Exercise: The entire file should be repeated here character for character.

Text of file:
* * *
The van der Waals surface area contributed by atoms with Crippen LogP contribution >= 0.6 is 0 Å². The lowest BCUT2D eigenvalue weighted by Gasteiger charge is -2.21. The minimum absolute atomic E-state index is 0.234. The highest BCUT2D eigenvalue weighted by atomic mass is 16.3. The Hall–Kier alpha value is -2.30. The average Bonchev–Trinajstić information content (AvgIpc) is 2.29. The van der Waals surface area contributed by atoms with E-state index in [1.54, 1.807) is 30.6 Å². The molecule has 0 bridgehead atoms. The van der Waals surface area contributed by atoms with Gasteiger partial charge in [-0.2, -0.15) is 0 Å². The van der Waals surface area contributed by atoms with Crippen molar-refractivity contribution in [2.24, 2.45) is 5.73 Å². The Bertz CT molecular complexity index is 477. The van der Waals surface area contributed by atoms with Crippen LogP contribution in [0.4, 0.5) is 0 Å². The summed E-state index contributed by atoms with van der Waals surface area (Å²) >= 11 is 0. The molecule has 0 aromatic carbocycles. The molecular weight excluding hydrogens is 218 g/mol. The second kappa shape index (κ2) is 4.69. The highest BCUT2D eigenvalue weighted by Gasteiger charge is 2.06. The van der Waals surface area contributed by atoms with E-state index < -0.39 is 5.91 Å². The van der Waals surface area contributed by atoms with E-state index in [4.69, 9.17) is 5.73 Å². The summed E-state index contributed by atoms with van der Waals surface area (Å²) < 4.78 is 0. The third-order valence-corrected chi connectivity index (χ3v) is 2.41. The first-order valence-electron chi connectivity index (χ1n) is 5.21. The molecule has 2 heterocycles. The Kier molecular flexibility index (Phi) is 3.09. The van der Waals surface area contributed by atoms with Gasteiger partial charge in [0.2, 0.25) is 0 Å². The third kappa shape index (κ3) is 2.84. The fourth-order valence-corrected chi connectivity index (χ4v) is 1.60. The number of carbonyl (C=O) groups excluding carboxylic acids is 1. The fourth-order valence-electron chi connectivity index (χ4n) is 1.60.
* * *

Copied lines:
The van der Waals surface area contributed by atoms with Crippen LogP contribution >= 0.6 is 0 Å². The lowest BCUT2D eigenvalue weighted by Gasteiger charge is -2.21. The minimum absolute atomic E-state index is 0.234. The highest BCUT2D eigenvalue weighted by atomic mass is 16.3. The Hall–Kier alpha value is -2.30. The average Bonchev–Trinajstić information content (AvgIpc) is 2.29. The van der Waals surface area contributed by atoms with E-state index in [1.54, 1.807) is 30.6 Å². The molecule has 0 bridgehead atoms. The van der Waals surface area contributed by atoms with Gasteiger partial charge in [-0.2, -0.15) is 0 Å². The van der Waals surface area contributed by atoms with Crippen molar-refractivity contribution in [2.24, 2.45) is 5.73 Å². The Bertz CT molecular complexity index is 477. The van der Waals surface area contributed by atoms with Crippen LogP contribution in [0.4, 0.5) is 0 Å². The summed E-state index contributed by atoms with van der Waals surface area (Å²) >= 11 is 0. The molecule has 0 aromatic carbocycles. The molecular weight excluding hydrogens is 218 g/mol. The second kappa shape index (κ2) is 4.69. The highest BCUT2D eigenvalue weighted by Gasteiger charge is 2.06. The van der Waals surface area contributed by atoms with E-state index < -0.39 is 5.91 Å². The van der Waals surface area contributed by atoms with E-state index in [4.69, 9.17) is 5.73 Å². The summed E-state index contributed by atoms with van der Waals surface area (Å²) < 4.78 is 0. The third-order valence-corrected chi connectivity index (χ3v) is 2.41. The first-order valence-electron chi connectivity index (χ1n) is 5.21. The molecule has 2 heterocycles. The Kier molecular flexibility index (Phi) is 3.09. The van der Waals surface area contributed by atoms with Gasteiger partial charge in [0.2, 0.25) is 0 Å². The third kappa shape index (κ3) is 2.84. The fourth-order valence-corrected chi connectivity index (χ4v) is 1.60. The number of carbonyl (C=O) groups excluding carboxylic acids is 1. The fourth-order valence-electron chi connectivity index (χ4n) is 1.60.